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Cloud Servers - High Availability with heartbeat on CentOS 5.5

·4 mins

This article is about setting up high-availability on CentOS using heartbeat software. We will have two web servers (named web1 and web2 in this article), both of these servers would have a shared IP (virtual IP) between them, this virtual IP would be active only at one web server at any time. So, it would be like an Active/Passive high-availability, where one web server would be active (have virtual IP) and other host would be in passive mode(waiting for first server to fail). All your web requests would be directed to the virtual IP address through DNS configuration. Both the server would have an heartbeat package installed and configured on them, this heartbeat service would be used by both the servers to check if the other box is active or have failed. So, let’s get on with it. I’m going to use rackspace cloud server to configure it.

Creating the cloud servers and shared IP:

Login into your Rackspace Cloud Control Panel at and create two CentOS 5.5 Cloud Servers. Choose the configuration which suites your resource requirement, give them descriptive names so that you can easily identify them for e.g. web1 and web2. Once you have your two Cloud Servers created, you will have to create a support ticket to get a shared IP for your cloud servers, as mentioned on this link

Installing heartbeat software:

Note: All the following commands are need to be run on both the cloud servers (e.g. web01 web02)

You will have to install heartbeat package to setup heartbeat between both the cloud servers for monitoring.

[root@ha01 /]# yum update
[root@ha01 /]# yum install heartbeat-pils heartbeat-stonith  heartbeat

Once all the above packages get installed, you can confirm them by running following command:

[root@ha01 /]# rpm -qa | grep heartbeat
[root@ha01 /]# 

Configuring heartbeat:

First, we need to copy sample configuration files from the /usr/share/doc/heartbeat-2.1.3 directory to /etc/ha.d directory
[root@ha01 ha.d]# cd /usr/share/doc/heartbeat-2.1.3/
[root@ha01 heartbeat-2.1.3]# cp authkeys haresources /etc/ha.d
[root@ha01 heartbeat-2.1.3]# cd /etc/ha.d/
[root@ha01 ha.d]# ls
authkeys  harc  haresources  rc.d  README.config  resource.d  shellfuncs
[root@ha01 ha.d]# 

Next, we need to populate authkeys file with an MD5 sum key. You can generate the key with following command.

[root@ha01 ha.d]#  dd if=/dev/urandom bs=512 count=1 2>/dev/null | openssl md5

Now we need to enter the key into “authkeys” file, so it looks like following.

[root@ha01 ha.d]# cat authkeys 
auth 1
1 md5 a77030a32d0cc2b6cac31f9cddfe4b09

Next, we need to configure and add/update the following parameters in it with appropriate values: You will need to change the hostname as per your cloud server host names for node parameters.

on web01

debugfile /var/log/ha-debug
logfile /var/log/ha-log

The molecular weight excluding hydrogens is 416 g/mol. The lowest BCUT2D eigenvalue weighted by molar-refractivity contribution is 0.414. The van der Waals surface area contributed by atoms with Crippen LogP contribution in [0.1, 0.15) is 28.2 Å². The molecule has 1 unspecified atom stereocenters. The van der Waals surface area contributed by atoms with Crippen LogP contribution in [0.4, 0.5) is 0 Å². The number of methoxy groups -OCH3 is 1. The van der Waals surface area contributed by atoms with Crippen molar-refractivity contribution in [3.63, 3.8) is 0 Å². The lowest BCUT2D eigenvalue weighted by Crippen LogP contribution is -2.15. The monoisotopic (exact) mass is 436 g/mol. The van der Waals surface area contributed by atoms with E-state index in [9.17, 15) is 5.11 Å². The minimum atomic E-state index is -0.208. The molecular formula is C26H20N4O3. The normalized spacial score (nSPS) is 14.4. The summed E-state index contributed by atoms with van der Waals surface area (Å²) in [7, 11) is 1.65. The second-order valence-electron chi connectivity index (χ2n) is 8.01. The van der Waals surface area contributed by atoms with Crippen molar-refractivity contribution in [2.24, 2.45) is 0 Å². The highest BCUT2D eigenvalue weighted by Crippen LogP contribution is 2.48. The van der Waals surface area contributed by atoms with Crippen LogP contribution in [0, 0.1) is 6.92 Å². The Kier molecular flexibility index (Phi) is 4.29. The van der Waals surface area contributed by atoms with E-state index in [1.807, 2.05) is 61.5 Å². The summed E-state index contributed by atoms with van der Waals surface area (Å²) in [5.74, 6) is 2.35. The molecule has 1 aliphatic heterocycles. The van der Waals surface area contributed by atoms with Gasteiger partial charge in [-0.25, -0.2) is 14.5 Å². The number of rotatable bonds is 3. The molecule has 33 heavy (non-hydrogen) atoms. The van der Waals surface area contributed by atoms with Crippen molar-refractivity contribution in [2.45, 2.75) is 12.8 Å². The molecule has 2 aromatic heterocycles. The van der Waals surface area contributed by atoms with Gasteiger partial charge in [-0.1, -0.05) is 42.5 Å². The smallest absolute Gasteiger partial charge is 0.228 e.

logfacility local0
keepalive 2
deadtime 10
udpport 694
bcast eth1
ucast eth1 
auto_failback on
node web01
node web02

On web02:

debugfile /var/log/ha-debug
logfile /var/log/ha-log
logfacility local0
keepalive 2
deadtime 10
udpport 694
bcast eth1
ucast eth1 <private IP address of web01>
auto_failback on
node web01
node web02

Next, we need to configure haresources and add resources into it. The haresources file contains a list of resources that move from machine to machine as nodes go down and come up in the cluster. Do not include any fixed IP addresses in this file.

Note: The haresources file MUST BE IDENTICAL on all nodes of the cluster.

The node names listed in front of the resource group information is the name of the preferred node to run the service. It is not necessarily the name of the current machine. Like in below example, I have chosen web01 as the preferred node to run the HTTPD service, but if web01 is not available then the httpd service will be started on web02. Should the service move back to web01 again once it becomes available is controlled by the auto_failback ON configuration in file

So, add the following line into haresrouces file on both the servers.

web01 <shared IP address>/24/eth0 httpd

Starting the heartbeat service:

Now, let’s start the heartbeat service on both the nodes using following command
[root@web01 /# chkconfig heartbeat on
[root@web01 /# service heartbeat start
Starting High-Availability services: 
2011/04/27_08:16:04 INFO:  Resource is stopped
                                                           [  OK  ]

Now if you check httpd service status, it should be running. And your shared IP address should be up on the web01 node.

[root@web01 ~]# service httpd status
httpd (pid  23938) is running...

ifconfig -a command will show you all the available IP address. By running ifconfig -a command on the web01 you can confirm that it has the virtual IP address up and accessible on it.

Testing the failover using heartbeat service #

Let’s test the high availability. Shutdown the web01 node using halt command. The virtual IP address and httpd service should automatically be failed over to web02.